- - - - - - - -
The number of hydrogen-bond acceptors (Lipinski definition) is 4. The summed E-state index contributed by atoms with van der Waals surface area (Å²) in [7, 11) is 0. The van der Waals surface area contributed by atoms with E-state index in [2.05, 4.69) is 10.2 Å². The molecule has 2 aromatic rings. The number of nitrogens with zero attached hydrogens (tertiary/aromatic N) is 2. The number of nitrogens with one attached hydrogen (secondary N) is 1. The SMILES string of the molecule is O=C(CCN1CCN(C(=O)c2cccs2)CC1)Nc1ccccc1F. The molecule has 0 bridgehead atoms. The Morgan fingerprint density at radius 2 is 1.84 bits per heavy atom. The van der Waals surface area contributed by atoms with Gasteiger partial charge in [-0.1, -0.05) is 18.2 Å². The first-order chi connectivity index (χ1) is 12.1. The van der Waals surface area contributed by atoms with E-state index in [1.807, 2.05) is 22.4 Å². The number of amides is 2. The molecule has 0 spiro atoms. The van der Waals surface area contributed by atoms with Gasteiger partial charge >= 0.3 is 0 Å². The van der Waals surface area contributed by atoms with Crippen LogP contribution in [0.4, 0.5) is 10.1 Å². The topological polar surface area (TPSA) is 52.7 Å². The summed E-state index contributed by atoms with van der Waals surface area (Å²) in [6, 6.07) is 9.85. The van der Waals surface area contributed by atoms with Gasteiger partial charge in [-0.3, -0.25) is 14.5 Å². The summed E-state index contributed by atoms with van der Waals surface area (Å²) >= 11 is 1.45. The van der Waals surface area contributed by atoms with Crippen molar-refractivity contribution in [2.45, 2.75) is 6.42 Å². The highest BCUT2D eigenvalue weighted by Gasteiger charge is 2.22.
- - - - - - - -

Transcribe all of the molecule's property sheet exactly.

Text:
The number of hydrogen-bond acceptors (Lipinski definition) is 4. The summed E-state index contributed by atoms with van der Waals surface area (Å²) in [7, 11) is 0. The van der Waals surface area contributed by atoms with E-state index in [2.05, 4.69) is 10.2 Å². The molecule has 2 aromatic rings. The number of nitrogens with zero attached hydrogens (tertiary/aromatic N) is 2. The number of nitrogens with one attached hydrogen (secondary N) is 1. The SMILES string of the molecule is O=C(CCN1CCN(C(=O)c2cccs2)CC1)Nc1ccccc1F. The molecule has 0 bridgehead atoms. The Morgan fingerprint density at radius 2 is 1.84 bits per heavy atom. The van der Waals surface area contributed by atoms with Gasteiger partial charge in [-0.1, -0.05) is 18.2 Å². The first-order chi connectivity index (χ1) is 12.1. The van der Waals surface area contributed by atoms with E-state index in [1.807, 2.05) is 22.4 Å². The number of amides is 2. The molecule has 0 spiro atoms. The van der Waals surface area contributed by atoms with Gasteiger partial charge >= 0.3 is 0 Å². The van der Waals surface area contributed by atoms with Crippen LogP contribution in [0.4, 0.5) is 10.1 Å². The topological polar surface area (TPSA) is 52.7 Å². The summed E-state index contributed by atoms with van der Waals surface area (Å²) in [6, 6.07) is 9.85. The van der Waals surface area contributed by atoms with Gasteiger partial charge in [-0.3, -0.25) is 14.5 Å². The summed E-state index contributed by atoms with van der Waals surface area (Å²) >= 11 is 1.45. The van der Waals surface area contributed by atoms with Crippen molar-refractivity contribution in [2.45, 2.75) is 6.42 Å². The highest BCUT2D eigenvalue weighted by Gasteiger charge is 2.22.